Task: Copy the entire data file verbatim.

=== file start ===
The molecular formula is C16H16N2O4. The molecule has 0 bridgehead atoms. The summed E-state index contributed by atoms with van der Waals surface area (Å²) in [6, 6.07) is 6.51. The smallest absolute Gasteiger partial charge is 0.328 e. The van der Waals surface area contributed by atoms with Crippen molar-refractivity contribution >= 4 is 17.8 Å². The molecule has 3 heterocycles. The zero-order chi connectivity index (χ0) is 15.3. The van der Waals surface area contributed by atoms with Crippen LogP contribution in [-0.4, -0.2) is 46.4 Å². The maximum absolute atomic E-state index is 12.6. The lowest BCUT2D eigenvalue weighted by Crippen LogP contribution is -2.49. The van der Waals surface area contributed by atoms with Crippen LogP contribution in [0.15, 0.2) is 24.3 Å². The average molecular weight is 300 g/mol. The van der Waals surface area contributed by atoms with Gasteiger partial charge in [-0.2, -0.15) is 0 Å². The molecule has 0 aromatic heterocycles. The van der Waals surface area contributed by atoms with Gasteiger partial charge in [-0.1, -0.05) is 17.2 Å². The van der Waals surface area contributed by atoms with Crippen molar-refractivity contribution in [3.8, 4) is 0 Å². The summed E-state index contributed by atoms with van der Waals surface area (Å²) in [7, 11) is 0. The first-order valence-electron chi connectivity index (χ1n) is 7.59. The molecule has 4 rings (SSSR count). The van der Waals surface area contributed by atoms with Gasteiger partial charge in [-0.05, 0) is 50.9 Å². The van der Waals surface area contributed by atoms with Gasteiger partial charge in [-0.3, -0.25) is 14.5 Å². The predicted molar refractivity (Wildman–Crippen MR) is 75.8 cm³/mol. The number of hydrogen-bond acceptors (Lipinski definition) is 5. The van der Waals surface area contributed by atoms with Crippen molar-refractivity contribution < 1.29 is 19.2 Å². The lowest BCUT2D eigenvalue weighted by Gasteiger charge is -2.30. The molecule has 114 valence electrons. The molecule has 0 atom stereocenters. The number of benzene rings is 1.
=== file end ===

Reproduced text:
The molecular formula is C16H16N2O4. The molecule has 0 bridgehead atoms. The summed E-state index contributed by atoms with van der Waals surface area (Å²) in [6, 6.07) is 6.51. The smallest absolute Gasteiger partial charge is 0.328 e. The van der Waals surface area contributed by atoms with Crippen molar-refractivity contribution >= 4 is 17.8 Å². The molecule has 3 heterocycles. The zero-order chi connectivity index (χ0) is 15.3. The van der Waals surface area contributed by atoms with Crippen LogP contribution in [-0.4, -0.2) is 46.4 Å². The maximum absolute atomic E-state index is 12.6. The lowest BCUT2D eigenvalue weighted by Crippen LogP contribution is -2.49. The van der Waals surface area contributed by atoms with Crippen LogP contribution in [0.15, 0.2) is 24.3 Å². The average molecular weight is 300 g/mol. The van der Waals surface area contributed by atoms with Gasteiger partial charge in [-0.2, -0.15) is 0 Å². The molecule has 0 aromatic heterocycles. The van der Waals surface area contributed by atoms with Gasteiger partial charge in [-0.1, -0.05) is 17.2 Å². The van der Waals surface area contributed by atoms with Crippen molar-refractivity contribution in [3.8, 4) is 0 Å². The summed E-state index contributed by atoms with van der Waals surface area (Å²) in [7, 11) is 0. The first-order valence-electron chi connectivity index (χ1n) is 7.59. The molecule has 4 rings (SSSR count). The van der Waals surface area contributed by atoms with Gasteiger partial charge in [-0.05, 0) is 50.9 Å². The van der Waals surface area contributed by atoms with Gasteiger partial charge in [-0.3, -0.25) is 14.5 Å². The predicted molar refractivity (Wildman–Crippen MR) is 75.8 cm³/mol. The number of hydrogen-bond acceptors (Lipinski definition) is 5. The van der Waals surface area contributed by atoms with Crippen molar-refractivity contribution < 1.29 is 19.2 Å². The lowest BCUT2D eigenvalue weighted by Gasteiger charge is -2.30. The molecule has 114 valence electrons. The molecule has 0 atom stereocenters. The number of benzene rings is 1.